D. Dowd Muska

 

At DOE, the Dysfunction Runs Deep

June 02, 2011

Year after year, one federal bureaucracy maintains a level of incompetence so staggering, it shocks even the most cynical public-sector watchdogs.

That bureaucracy is the U.S. Department of Energy, and according to congressional auditors, it’s screwed up again.

The Government Accountability Office (GAO) recently analyzed the DOE’s stewardship of helium-3, “a critical component of radiation detection equipment, including … monitors that are used to screen cargo and vehicles at ports and border crossings around the world to prevent nuclear material from being smuggled into the United States.” The gas, which also has industrial and research applications, is produced when tritium, an isotope of hydrogen that’s used in nuclear weapons, radioactively decays.

The New York Times summarized the GAO’s findings succinctly: “[O]ne arm of the [DOE] was selling [helium-3] six times as fast as another arm could accumulate it, and the two sides failed to communicate for years.” Now there’s a shortage of the gas, and the feds are scrambling to boost supplies and find alternatives.

Same old, same old. In 2000, John Kasich, currently the governor of Ohio but then a U.S. Representative from the center of the Buckeye State, explained that the department “suffers from a disjointed and incompatible set of missions -- from nuclear weapons security to civilian energy research to publicizing the benefits of home insulation. And it doesn’t seem to do any of them well.”

Created in 1977 -- thank you, Jimmy Carter -- the cabinet-level agency’s most important assignment is to clean up the monstrosity left behind by the Cold War’s nuclear-weapons complex. In the late 1980s, when the full scale of the hazardous-waste crisis could no longer be denied, DOE boss John S. Herrington estimated that remediation costs would be $150 billion. His figure was off a bit. The price tag has climbed to at least $300 billion, and progress has been abysmal.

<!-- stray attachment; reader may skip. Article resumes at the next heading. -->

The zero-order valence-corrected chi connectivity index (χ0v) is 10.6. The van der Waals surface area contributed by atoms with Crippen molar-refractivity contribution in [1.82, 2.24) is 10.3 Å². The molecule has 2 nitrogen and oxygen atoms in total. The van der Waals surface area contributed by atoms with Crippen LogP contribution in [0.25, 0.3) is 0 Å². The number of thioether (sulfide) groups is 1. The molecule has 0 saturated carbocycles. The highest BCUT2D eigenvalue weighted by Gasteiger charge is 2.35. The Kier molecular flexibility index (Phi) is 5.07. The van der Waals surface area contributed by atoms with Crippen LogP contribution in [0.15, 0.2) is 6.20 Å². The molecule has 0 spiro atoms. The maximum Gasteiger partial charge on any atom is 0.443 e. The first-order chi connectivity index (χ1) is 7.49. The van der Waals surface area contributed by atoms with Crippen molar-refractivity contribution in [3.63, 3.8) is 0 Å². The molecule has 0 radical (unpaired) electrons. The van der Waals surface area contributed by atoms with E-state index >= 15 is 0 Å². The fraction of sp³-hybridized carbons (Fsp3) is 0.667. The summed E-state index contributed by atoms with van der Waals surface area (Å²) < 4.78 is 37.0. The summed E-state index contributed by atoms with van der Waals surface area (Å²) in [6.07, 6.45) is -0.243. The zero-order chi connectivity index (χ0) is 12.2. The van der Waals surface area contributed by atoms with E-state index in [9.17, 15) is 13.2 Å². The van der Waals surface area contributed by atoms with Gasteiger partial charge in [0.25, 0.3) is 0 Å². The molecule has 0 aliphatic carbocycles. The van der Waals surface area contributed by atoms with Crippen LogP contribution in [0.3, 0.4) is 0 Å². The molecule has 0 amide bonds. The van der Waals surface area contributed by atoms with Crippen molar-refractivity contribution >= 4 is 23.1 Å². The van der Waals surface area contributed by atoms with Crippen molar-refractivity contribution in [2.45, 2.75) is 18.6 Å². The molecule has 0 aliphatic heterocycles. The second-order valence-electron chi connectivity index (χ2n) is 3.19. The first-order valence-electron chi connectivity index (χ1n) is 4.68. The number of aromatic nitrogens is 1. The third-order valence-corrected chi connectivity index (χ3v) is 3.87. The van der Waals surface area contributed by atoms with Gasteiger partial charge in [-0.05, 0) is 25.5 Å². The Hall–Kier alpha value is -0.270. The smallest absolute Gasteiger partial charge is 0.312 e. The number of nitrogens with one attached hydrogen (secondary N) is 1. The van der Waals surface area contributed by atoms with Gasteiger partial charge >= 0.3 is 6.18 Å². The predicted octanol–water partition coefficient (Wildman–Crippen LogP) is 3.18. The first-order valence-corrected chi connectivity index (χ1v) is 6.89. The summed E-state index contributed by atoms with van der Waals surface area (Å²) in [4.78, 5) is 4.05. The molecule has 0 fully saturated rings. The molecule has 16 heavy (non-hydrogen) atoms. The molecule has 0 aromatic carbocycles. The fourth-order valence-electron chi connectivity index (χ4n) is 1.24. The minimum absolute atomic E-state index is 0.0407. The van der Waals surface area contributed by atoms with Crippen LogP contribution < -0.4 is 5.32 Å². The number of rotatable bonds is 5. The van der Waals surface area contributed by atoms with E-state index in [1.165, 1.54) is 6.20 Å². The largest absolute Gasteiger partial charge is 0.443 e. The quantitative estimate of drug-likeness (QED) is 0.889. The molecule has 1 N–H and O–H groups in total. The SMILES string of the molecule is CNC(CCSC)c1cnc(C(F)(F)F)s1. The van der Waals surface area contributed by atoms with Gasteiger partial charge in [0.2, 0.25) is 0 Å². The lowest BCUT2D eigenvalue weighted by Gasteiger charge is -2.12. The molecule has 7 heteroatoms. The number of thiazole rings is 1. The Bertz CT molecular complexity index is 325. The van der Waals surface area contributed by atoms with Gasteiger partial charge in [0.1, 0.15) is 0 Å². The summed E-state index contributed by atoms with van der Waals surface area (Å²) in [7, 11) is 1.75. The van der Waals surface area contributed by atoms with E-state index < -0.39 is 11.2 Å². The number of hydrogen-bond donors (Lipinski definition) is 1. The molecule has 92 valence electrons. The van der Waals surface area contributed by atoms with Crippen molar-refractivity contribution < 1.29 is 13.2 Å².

Earlier this year, The Seattle Times examined the status of the DOE’s messiest mess: the Hanford Site, where the plutonium used in the bombing of Nagasaki was produced. Reporter Craig Welch found that “after nearly a quarter-century of preparation -- and cost estimates that have nearly tripled to $12.2 billion -- builders still haven’t resolved this project’s most vexing technical and safety issues.”

Nine out of every ten dollars spent by federal energy bureaucrats are given to contractors. In the GAO’s words, the DOE’s “record of inadequate management and oversight of contractors has left the department vulnerable to fraud, waste, abuse, and mismanagement.” In addition to funding consequence-free blundering by the politically powerful corporations and universities that run its facilities, the DOE showers cash on dodgy programs run by cities, states, and nonprofit organizations. The Obama “stimulus” package handed the department $41.7 billion. (That’s not a misprint.) A sizable chunk went to the Weatherization Assistance Program (WAP), which claims to enable “low-income families to permanently reduce their energy bills by making their homes more energy efficient.”

According to Citizens Against Government Waste, “Since its expansion, WAP has left in its wake reports of substandard work, abandoned projects, and fraud. In October 2010, the San Antonio Express News uncovered e-mails indicating that one of the community action agencies charged with administering the stimulus funds asked its contractors to ‘submit invoices for work that hadn’t been done and falsify documents to cover their tracks.’ In December 2010, a Tennessee state audit revealed deficiencies including shoddy workmanship and poor or non-existent documentation on whether applicants met income eligibility requirements on more than half of the homes weatherized … .  Delaware, which received $13.7 billion of stimulus, has also reported mismanagement of stimulus funds, but is the only state where WAP has been suspended. Other states such as Florida, Illinois, New Jersey, Pennsylvania, and Virginia have also experienced problems with fraud and mismanagement.”

For over three decades, DOE has squandered billions on renewable-energy boondoggles pushed by ignorant politicians, reporters, academics, and entertainers. Yet petroleum-based fuels continue to dominate transportation, and coal, nuclear, natural gas, and hydroelectric plants still generate nearly all the nation’s electricity. The most significant energy innovation in our lifetimes -- hydraulic fracturing of natural gas in shale deposits -- was not funded by the DOE, but an indefatigable Texas entrepreneur.

America needs a Department of Energy like it needs a Department of Clothes. Nuclear bombs belong under the Pentagon’s control. Hazardous-waste cleanup is a job for the EPA and state environmental agencies. And energy research and development should be pursued by the private sector.

The department has it coming. It’s time for the DOE to die.

D. Dowd Muska (www.dowdmuska.com) writes about government, economics, and technology. Follow him on Twitter @dowdmuska.

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